2016-12-15 13:08:27 -
Ireland enslaved by alcohol

People in this country are nothing but slaves to alcohol and worship it like a god. Most Irish people can do nothing without having a drink. 

It’s a nation essentially living for the drink, and the consequences are dire: broken marriages, teenage pregnancies, psychiatric issues. And that’s not to mention the thousands of admissions per week in Irish hospitals because of alcohol abuse. 

It is so bad that effectively two national holidays exist in this country to celebrate alcohol: St Patrick’s Day and the manufactured Arthur’s Day, when admissions to A&E Departments soar out of control. 

People in this country drink till they’re very drunk, which is now widely accepted and tolerated. A significant proportion of road fatalities are directly related to alcohol, and many workplace absences are due to people who cannot go to work because of the blinding hangovers. 

Not alone can they not go to work, they cannot function when they do manage to clock in. They develop all sorts of mechanisms and excuses as to why they didn’t do their work, which include blaming other colleagues for tasks they have not done, or done inadequately. 

This country is absolutely obsessed with alcohol to the point of mania. And Christmas is just around the corner, when alcohol will again be the centre of attention, coupled with the usual spate of road fatalities and one or two family murders thrown in for good measure.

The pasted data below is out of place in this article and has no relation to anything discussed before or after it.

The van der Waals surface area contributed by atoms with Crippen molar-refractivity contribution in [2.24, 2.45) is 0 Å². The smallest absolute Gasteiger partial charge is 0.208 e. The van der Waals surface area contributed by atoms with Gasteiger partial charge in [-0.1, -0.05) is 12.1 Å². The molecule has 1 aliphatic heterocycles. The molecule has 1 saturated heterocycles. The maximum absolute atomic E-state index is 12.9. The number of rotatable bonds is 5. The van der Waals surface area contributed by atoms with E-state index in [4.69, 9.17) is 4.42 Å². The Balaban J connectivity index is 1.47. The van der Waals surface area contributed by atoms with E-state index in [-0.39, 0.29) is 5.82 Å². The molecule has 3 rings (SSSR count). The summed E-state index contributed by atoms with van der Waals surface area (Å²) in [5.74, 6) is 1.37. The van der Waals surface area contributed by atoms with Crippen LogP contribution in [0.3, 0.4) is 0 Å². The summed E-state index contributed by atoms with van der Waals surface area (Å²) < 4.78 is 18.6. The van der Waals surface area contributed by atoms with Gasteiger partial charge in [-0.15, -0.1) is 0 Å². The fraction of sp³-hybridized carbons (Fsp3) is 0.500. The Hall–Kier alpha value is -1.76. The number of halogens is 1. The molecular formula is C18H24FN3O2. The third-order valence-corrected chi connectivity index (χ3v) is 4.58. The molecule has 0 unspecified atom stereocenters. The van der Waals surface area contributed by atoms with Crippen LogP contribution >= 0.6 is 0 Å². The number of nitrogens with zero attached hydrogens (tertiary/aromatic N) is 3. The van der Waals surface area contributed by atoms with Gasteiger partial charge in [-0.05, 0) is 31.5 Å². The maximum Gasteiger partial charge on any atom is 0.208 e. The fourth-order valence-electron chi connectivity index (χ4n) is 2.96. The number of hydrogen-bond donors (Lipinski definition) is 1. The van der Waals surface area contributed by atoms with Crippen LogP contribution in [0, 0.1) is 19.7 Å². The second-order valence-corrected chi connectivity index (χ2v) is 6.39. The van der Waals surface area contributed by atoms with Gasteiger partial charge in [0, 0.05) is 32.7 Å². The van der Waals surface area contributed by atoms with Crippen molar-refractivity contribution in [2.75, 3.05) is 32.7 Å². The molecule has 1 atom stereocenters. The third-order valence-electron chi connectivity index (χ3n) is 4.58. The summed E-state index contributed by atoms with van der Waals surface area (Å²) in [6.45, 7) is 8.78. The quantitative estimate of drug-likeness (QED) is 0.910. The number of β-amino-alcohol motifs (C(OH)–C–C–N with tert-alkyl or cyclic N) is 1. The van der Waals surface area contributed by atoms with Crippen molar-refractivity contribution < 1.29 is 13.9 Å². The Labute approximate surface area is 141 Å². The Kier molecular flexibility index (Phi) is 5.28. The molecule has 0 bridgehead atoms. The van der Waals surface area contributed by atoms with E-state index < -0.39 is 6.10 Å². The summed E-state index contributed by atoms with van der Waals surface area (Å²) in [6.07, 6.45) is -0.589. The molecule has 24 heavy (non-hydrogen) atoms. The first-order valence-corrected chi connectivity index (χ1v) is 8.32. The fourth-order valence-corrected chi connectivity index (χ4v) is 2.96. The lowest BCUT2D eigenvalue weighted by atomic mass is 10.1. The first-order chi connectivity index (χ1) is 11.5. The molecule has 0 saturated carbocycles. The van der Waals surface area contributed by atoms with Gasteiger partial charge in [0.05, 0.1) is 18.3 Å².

You can even see people already stocking up for it, as shopping baskets get more prominent with drink purchases. Christmas has become ‘drinking season’ – although in this country it’s a season that lasts all year round.

This nation needs to come out of the pubs and off-licences and dry up. Alcohol is one of the most dangerous drugs there is, and this stupid nation has sworn and implacable allegiance to it.

Maurice Fitzgerald
Shanbally, Co Cork

A national publisher for Ireland?

Ireland’s population has increased, and more people are writing, as your paper has shown. However, the present model of publishing in Ireland is no longer fit for purpose.

We urgently need an independent, State-sponsored, State-funded publishing house in Ireland, which would be run by impartial hand-picked people.

It would not cost massive amounts of money to set up such an enterprise, and it could be done under the umbrella of the Department of Education, or the National Library of Ireland.

Sadly there is no interest in the Department of Arts and Heritage to bring any kind of change or reform into Irish publishing.

Patrick Confrey
Rathfarnham, Dublin 14
TAGS : Letters Ireland Alcohol Publisher
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